Browse Prior Art Database

High-Speed Forms Stacker

IP.com Disclosure Number: IPCOM000078230D
Original Publication Date: 1972-Dec-01
Included in the Prior Art Database: 2005-Feb-25
Document File: 2 page(s) / 41K

Publishing Venue

IBM

Related People

Lee, HC: AUTHOR

Abstract

Stacking of continuous forms is facilitated by slowing, stopping or reversing the paper drive at the time the prefold reaches the stack, so as to reduce the outward momentum of the paper.

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High-Speed Forms Stacker

Stacking of continuous forms is facilitated by slowing, stopping or reversing the paper drive at the time the prefold reaches the stack, so as to reduce the outward momentum of the paper.

The drive must accelerate and decelerate the paper in synchronism with the stacking, decelerating the paper near the time the prefold nears the stack. One way of accomplishing this is with a mechanical linkage, as shown in Fig. 1, wherein the tractor T is driven from a pulley P2, which is connected to a larger drive pulley Pl by a bar B. With typical dimensions R1 = 3.5 in. R2 = 0.875 in., A = 0.512 in. and B = 3.328 in., the speed varies as shown by the curve in Fig. 2 which illustrates the cyclic velocity variation of the paper. More typically, similar variations in speed would be achieved by electromechanical drives such as stepper motors, DC servomotors, etc.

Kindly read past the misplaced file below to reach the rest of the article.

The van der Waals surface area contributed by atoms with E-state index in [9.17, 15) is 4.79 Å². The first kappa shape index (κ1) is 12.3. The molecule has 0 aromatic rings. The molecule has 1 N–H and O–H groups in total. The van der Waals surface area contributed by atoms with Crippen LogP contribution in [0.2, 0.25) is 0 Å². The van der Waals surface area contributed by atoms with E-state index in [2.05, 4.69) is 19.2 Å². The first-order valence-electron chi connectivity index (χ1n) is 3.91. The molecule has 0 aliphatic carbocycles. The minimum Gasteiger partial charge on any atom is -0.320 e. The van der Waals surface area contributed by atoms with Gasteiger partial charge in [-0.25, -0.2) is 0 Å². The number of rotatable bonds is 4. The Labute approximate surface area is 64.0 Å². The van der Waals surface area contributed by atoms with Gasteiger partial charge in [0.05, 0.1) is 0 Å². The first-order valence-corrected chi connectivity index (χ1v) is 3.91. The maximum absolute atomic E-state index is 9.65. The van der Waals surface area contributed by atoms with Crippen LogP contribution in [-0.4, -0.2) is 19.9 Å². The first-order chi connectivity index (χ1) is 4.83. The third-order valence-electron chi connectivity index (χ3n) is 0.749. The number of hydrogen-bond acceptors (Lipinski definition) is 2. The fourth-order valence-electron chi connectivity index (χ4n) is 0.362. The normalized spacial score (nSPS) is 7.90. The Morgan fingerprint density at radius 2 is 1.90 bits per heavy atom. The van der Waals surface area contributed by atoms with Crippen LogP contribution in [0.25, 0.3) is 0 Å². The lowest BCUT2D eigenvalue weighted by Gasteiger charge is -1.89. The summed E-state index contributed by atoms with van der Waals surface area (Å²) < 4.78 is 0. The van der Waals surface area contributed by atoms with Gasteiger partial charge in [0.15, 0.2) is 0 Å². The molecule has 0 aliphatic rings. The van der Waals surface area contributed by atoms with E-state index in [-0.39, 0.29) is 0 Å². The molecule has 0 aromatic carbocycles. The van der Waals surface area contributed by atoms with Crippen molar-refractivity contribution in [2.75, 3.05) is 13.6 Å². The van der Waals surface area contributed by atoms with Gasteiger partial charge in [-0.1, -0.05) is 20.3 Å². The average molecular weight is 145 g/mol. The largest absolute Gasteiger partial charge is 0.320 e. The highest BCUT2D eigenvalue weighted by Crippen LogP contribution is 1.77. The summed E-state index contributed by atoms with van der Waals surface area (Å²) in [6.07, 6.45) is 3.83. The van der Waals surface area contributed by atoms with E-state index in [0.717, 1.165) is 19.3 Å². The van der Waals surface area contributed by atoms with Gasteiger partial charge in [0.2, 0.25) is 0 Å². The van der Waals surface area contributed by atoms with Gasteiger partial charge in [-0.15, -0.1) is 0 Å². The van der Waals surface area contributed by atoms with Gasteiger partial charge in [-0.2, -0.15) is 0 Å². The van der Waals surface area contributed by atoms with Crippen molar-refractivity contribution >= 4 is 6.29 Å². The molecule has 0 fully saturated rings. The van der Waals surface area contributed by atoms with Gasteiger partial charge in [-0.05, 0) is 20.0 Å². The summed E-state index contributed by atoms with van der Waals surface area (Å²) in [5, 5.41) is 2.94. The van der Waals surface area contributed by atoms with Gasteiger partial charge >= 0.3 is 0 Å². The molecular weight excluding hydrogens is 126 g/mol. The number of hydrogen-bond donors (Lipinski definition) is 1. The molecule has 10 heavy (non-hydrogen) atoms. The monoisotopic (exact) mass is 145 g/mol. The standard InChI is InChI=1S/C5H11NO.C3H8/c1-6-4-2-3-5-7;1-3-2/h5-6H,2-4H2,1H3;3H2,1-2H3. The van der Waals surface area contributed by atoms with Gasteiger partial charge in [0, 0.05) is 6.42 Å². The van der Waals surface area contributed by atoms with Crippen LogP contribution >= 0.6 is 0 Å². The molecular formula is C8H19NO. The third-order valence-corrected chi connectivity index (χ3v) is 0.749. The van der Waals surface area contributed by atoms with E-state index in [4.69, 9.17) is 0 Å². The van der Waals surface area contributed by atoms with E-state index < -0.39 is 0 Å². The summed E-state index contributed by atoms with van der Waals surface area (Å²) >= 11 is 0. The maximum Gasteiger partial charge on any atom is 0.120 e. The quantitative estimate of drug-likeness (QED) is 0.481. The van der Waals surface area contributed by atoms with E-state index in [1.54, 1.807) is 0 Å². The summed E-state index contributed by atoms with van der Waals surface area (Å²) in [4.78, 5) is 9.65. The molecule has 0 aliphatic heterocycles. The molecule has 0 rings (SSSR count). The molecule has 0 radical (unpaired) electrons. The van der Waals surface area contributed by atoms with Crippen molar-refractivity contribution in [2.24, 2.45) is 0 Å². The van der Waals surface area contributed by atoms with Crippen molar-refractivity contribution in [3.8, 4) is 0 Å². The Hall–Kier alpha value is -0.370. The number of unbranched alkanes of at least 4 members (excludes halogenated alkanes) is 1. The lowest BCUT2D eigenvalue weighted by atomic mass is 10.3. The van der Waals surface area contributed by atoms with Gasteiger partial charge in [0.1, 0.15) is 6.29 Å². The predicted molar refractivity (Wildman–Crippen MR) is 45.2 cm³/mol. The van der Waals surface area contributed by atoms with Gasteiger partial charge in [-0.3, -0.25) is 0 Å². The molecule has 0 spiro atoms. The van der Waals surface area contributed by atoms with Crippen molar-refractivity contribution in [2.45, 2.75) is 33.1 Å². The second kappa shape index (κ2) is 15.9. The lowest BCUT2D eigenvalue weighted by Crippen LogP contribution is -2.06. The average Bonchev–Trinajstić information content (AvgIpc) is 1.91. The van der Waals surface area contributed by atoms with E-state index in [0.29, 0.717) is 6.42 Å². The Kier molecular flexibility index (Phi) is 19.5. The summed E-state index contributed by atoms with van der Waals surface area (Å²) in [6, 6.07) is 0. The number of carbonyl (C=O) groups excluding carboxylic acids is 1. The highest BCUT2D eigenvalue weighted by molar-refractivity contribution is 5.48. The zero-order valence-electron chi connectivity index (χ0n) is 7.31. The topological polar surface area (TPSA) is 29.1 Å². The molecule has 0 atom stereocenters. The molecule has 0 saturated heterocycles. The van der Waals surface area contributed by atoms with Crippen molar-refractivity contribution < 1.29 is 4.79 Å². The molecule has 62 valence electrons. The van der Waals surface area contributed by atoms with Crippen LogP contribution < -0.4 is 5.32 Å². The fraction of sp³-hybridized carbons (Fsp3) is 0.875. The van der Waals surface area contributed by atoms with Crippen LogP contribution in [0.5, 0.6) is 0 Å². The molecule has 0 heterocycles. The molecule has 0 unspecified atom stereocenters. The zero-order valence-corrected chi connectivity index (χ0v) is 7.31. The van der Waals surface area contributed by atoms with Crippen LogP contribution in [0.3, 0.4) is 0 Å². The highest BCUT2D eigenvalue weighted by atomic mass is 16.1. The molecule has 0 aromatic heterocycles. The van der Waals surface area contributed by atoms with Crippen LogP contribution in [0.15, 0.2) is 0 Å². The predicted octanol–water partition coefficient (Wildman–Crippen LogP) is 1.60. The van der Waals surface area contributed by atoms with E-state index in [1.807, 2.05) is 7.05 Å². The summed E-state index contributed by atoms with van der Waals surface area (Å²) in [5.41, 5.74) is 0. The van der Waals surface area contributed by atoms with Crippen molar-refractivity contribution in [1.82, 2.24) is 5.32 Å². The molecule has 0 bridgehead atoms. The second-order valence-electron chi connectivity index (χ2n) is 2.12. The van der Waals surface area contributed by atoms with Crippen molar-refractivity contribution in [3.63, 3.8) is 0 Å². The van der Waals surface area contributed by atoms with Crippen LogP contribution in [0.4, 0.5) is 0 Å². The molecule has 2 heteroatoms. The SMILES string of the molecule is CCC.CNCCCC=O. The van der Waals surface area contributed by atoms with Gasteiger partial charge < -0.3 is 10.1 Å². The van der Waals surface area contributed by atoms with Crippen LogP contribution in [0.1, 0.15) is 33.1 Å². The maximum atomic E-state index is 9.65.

Another way of sychronizing variations in the paper velocity with the folds is to detect marks on the paper, as shown in Fig. 3 where paper flows at random rates, and a mark sensor D senses marks on the paper and automatically regulates the timing of pulsations in the paper drive in synchronism with the stacking.

The paper flows at random rates and increases the loop length. When the loop triggers the loop sensor L the stacking cycle is initiated and completes a single cycle, or as many cycles as are necessary to bring the loop out of the loop-sensor range.

It is essential that the distance S1 r...